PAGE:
Alan improved the farm’s infrastructure, and after farming open fields for a few years, erected a number of tunnels to grow tomatoes hydroponically. In 2002, he grew cucumber plants as an experiment, and after their success began farming both cucumbers and tomatoes.

A few years later, aged 50, he took early retirement and began farming full-time.

At his father’s insistence, Russell did not go directly into farming after completing his schooling, and acquired a trade instead.

“I qualified as a diesel mechanic and worked for Datsun Nissan in East London,” he recalls.

“My dad wanted me to work for a boss before coming into the business. It was good and helped me appreciate the responsibility and dedication needed to run the business effectively.”

Cucumber farming
An on-site packaging facility lowers operating costs. Once built, this gave Springveg the flexibility needed to secure two major supermarket chain contracts. Cucumbers are sorted and packaged directly after picking and are usually delivered on the same day.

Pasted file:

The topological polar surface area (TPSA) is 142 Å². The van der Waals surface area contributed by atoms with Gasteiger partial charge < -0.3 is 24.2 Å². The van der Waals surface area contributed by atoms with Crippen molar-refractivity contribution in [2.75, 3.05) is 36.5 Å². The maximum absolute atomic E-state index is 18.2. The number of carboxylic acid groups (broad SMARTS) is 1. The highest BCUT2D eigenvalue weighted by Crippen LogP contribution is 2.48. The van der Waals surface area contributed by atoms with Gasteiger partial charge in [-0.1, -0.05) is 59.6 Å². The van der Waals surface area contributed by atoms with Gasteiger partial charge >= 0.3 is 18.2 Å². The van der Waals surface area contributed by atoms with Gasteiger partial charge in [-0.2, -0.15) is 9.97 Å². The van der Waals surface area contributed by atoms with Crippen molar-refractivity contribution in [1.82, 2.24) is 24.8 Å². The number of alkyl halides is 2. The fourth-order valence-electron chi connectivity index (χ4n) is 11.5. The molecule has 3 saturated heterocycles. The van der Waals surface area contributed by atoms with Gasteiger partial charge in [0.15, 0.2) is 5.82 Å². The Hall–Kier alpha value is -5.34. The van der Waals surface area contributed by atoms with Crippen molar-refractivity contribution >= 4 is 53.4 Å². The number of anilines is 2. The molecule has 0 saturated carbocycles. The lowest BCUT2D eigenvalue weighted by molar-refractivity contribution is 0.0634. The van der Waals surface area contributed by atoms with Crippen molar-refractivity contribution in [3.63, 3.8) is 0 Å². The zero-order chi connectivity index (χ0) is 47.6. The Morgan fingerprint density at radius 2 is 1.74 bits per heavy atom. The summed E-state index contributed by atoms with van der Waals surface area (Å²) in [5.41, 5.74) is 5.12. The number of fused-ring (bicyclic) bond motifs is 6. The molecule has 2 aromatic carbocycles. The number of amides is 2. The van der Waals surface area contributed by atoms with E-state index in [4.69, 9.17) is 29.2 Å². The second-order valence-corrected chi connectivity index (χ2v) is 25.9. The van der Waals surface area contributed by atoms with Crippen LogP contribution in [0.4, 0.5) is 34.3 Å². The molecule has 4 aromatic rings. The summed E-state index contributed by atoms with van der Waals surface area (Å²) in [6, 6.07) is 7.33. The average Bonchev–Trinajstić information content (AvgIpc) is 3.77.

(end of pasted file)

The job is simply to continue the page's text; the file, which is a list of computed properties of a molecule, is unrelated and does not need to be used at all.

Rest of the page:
After Russell joined Alan in 2001, they expanded cucumber production as demand grew, and began phasing out tomato production.

In 2012, they built an on-farm packing facility and abandoned tomato production to specialise in cucumbers.

Having their own packing facility to sort, grade and package for collection on the same day reduced operating costs and provided the flexibility needed to secure consistent orders from two of South Africa’s largest supermarket chains, Spar and Shoprite.

“The overheads were a bit better and we could market directly to the supermarket chains,” says Alan.

“We supply Spar in the Eastern and Western Cape, and Shoprite in the Eastern Cape and KwaZulu-Natal, and consistently produce high volumes of top-quality cucumbers.”

Irrigation and staff
Approximately 9 000 plants are cultivated in drip-fertigated tunnels covering 4,5ha. The tunnels range in size from 2 500m2 to 5 000m2, but on average 500 plants are planted per 2 500m2, with wood shavings for mulch.